I may have asked this last winter and forgotten the answer by now. But, what do you experienced kayakers recommend wearing while fishing in cold weather? Would prefer to stay as dry and warm as practical.
Originally Posted By: Jkrez
You should get a ticket just for punctuation. What adult types like that?
Originally Posted By: Tallgrass05 on 11/8/16 at 3:32 PM
The GOP declared Hillary the winner when they picked Trump as their candidate months ago.
i personally wear the following - (never wear any cotton)
Skin layer - Ski Socks, thermal underwear bottom/top (or something artificial/performance that will stay warm even when wet). Mid layer - Pants (usually lightweight), long sleeve shirt, Life Jacket (sport variety) Outer layer - light weight waders w/ belt, Ski Jacket - gortex outer and primaloft inner (w/ arm vents - <3 those vents for paddling), Hat (wool/artificials), neck/mask (ski-ing again), Gloves (3/4 finger) - i've found that full gloves drive me batty for fishing tasks.
That setup lets me strip/cool off if i'm hot and warm up if i am not. Also keeps me dry even if it is pouring rain and you can survive a good bit even if you fall in since the water doesn't move away from your body as fast (you'll still be cold and need to get out asap... its not a dry suit) - but it does act a little bit like a wet suit would.
Additional items 1) Always wear your life jacket! 2) Always bring a change of clothes + towel 3) Always wear your life jacket! 4) Try to paddle with a buddy - reduces risk if someone goes over. 5) Know the weather/wind conditions 6) assume you WILL fall IN at some point - plan your paddling routes/company appropriately so you can either get assistance or get to shore. 7) i usually carry warming packs of various types in zip lock baggies in my jacket (as a habit from ski-ing) - but never had to use them.
My line up of clothing Is either splash suit with wool clothing under it, or a short sleeve short legs wet suit under light clothing and head covering and for boots, I use the NRS Boundary Water Shoes. And of course the PFD.
At the beginning of fall I pack a change of warm clothing and a light military blanket into a dry bag with a survival pack and keep it in the front hatch until late spring.
Dry suits are great for salt fishing, but to darn bulky.
LAYERS!!! I wear: 1. Upper and lower long johns 2. Another pair of upper and lower long johns 3. Blue jeans or other heavy warm pants 4. 2-3 thin pull over shirts to keep my body mass warm 5. I wind breaker or hoodie jacket 6. 2 pairs of thick wool socks 7. Rain suit top and bottom 8. knee high insulated rubber boots in case I have to get out of yak 9. latex gloves under my full finger fishing gloves 10. PFD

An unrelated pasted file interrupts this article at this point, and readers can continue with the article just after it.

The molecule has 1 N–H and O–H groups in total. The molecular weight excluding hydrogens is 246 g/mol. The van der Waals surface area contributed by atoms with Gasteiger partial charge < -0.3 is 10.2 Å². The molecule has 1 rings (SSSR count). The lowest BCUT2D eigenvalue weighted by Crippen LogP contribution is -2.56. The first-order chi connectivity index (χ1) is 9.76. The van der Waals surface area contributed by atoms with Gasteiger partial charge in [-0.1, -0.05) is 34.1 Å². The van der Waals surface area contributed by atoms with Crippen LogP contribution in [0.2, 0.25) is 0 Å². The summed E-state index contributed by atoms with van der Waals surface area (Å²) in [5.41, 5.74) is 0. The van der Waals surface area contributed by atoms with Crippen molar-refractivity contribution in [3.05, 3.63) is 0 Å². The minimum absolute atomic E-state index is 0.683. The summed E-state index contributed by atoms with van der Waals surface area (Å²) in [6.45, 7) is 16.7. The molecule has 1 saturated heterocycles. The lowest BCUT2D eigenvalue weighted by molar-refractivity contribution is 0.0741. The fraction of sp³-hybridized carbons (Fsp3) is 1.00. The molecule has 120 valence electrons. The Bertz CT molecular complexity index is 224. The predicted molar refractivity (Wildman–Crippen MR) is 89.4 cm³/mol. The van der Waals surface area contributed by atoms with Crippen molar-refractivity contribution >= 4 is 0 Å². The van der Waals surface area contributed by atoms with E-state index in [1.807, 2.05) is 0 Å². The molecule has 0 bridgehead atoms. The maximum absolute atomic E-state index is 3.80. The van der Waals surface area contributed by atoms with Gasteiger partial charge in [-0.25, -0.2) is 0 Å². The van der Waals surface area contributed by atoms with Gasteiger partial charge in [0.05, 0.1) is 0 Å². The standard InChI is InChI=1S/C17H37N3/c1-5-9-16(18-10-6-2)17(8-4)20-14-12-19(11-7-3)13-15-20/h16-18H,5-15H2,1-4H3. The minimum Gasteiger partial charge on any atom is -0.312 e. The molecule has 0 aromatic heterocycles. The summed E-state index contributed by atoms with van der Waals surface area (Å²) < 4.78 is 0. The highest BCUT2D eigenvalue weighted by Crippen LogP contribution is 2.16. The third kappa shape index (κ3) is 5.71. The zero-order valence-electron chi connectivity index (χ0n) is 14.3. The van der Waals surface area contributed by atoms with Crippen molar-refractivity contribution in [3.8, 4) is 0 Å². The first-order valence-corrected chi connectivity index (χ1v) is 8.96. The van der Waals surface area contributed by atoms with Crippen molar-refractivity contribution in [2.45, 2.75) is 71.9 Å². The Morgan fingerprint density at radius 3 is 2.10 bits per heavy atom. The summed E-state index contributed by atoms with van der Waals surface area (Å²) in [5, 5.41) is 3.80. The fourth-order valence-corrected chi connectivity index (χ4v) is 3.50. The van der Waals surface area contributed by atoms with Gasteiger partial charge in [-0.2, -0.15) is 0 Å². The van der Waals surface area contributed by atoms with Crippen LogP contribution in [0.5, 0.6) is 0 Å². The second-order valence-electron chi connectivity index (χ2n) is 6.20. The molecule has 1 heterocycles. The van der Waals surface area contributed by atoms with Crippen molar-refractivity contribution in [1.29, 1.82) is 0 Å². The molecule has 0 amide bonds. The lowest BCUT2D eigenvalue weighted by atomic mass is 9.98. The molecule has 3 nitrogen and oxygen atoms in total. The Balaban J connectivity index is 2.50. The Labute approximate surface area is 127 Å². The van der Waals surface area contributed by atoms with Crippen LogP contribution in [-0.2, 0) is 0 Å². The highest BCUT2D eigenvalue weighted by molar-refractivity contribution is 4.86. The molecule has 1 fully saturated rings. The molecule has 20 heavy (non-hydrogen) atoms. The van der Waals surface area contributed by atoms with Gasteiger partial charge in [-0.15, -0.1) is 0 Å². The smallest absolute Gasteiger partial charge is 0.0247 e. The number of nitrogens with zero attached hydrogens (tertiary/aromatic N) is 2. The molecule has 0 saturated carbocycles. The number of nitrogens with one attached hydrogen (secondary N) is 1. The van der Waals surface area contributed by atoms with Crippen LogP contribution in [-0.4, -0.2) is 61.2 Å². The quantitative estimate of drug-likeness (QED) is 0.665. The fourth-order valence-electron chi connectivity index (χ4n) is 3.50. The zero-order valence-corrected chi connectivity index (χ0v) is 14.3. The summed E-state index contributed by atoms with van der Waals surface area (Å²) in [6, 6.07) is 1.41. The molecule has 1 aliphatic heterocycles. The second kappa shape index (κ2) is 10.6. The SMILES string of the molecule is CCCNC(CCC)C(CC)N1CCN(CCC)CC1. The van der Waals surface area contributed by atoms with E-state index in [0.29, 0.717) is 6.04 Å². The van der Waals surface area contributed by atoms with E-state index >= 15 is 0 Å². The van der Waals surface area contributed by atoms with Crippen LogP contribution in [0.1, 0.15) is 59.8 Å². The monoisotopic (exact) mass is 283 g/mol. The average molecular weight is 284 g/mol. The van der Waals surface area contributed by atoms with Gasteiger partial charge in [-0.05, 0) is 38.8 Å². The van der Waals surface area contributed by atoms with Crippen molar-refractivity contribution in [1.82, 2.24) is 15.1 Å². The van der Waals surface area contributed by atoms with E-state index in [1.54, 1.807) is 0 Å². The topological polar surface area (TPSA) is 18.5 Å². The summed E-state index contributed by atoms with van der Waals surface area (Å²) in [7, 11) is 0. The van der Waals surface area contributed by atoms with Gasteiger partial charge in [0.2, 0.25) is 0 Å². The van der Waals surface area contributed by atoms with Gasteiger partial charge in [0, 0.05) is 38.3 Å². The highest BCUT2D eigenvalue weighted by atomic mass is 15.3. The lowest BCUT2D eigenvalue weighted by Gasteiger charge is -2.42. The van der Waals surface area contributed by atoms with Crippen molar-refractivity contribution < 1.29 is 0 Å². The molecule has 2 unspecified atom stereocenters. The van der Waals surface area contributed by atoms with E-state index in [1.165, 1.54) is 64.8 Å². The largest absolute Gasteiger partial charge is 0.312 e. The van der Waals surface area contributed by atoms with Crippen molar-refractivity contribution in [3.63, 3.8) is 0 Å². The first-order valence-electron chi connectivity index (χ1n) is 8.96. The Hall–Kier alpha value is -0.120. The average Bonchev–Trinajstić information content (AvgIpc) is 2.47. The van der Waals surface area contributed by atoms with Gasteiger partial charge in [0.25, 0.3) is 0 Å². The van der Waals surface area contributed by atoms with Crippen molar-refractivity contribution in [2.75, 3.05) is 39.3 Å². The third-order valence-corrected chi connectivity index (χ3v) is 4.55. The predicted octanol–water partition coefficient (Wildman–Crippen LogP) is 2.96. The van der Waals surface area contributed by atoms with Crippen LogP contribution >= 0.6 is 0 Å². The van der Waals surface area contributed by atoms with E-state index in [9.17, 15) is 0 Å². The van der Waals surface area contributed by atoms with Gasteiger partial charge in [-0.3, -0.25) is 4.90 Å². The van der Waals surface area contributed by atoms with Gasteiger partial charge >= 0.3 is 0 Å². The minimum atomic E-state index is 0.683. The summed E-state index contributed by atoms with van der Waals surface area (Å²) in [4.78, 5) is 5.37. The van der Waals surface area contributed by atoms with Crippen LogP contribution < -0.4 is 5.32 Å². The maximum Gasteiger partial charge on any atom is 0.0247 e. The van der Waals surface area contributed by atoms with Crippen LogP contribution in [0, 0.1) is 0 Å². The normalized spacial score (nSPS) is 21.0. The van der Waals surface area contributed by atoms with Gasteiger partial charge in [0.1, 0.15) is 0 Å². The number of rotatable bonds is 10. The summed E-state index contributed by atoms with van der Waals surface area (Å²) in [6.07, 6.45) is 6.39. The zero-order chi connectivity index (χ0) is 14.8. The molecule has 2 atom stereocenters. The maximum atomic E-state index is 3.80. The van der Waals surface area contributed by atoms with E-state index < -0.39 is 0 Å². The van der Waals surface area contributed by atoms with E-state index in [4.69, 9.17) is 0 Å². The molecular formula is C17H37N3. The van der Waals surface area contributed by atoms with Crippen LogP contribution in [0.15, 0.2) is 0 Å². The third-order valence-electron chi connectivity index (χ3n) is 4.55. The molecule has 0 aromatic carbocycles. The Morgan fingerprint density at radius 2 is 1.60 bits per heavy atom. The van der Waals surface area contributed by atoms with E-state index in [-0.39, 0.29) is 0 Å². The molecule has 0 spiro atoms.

Layer and you will be better off in the long run. Just make sure you can move if you fall in. I would suggest you practice falling in with all your layers to test in the summer before it gets cold. It could save your life.
USAF Retired and Fishing!
In winter I look at the predicted temperature to decide whether it will be breathables or neoprene waders. Good socks if it is cold. Layer up on top. Warm cap for the head. Waterproof gloves if it is cold. And I always wear a PFD regardless of the weather. I'll fish in most any weather except a hard freeze or heavy wind.
Edited by RealBigReel (12/18/1607:28 AM)
RealBigReel My kayak STRIPER. I don't go too fast but I go pretty far.
Then, for my next dumb question - how do you keep your butt, legs, and feet from getting wet? Seems like the layers would soak up water and chill you down (or me anyways!)
"7. Rain suit top and bottom"
You can't "soak" up water unless you are getting in the water and getting wet. If you fall in then you must get out of the water and quickly get back to shore to get dried off if it is very cold out. I always bring extra layers in case.
I use Academy rain suit and NEVER get wet. With my knee high boots I can get out of yak in shallow water and not get water in them and my rain suit keeps me dry.
USAF Retired and Fishing!
Loc: South Texas
And here it is Christmas and New Years and the temps are in the 80's. One of the reasons that here in south Texas I don't own any expensive cold weather gear. Layering your clothing, and a rain suit is enough to get you by. If it gets really cold like it did a week or so ago, I'll just stay home and wait a few days until it's summer again.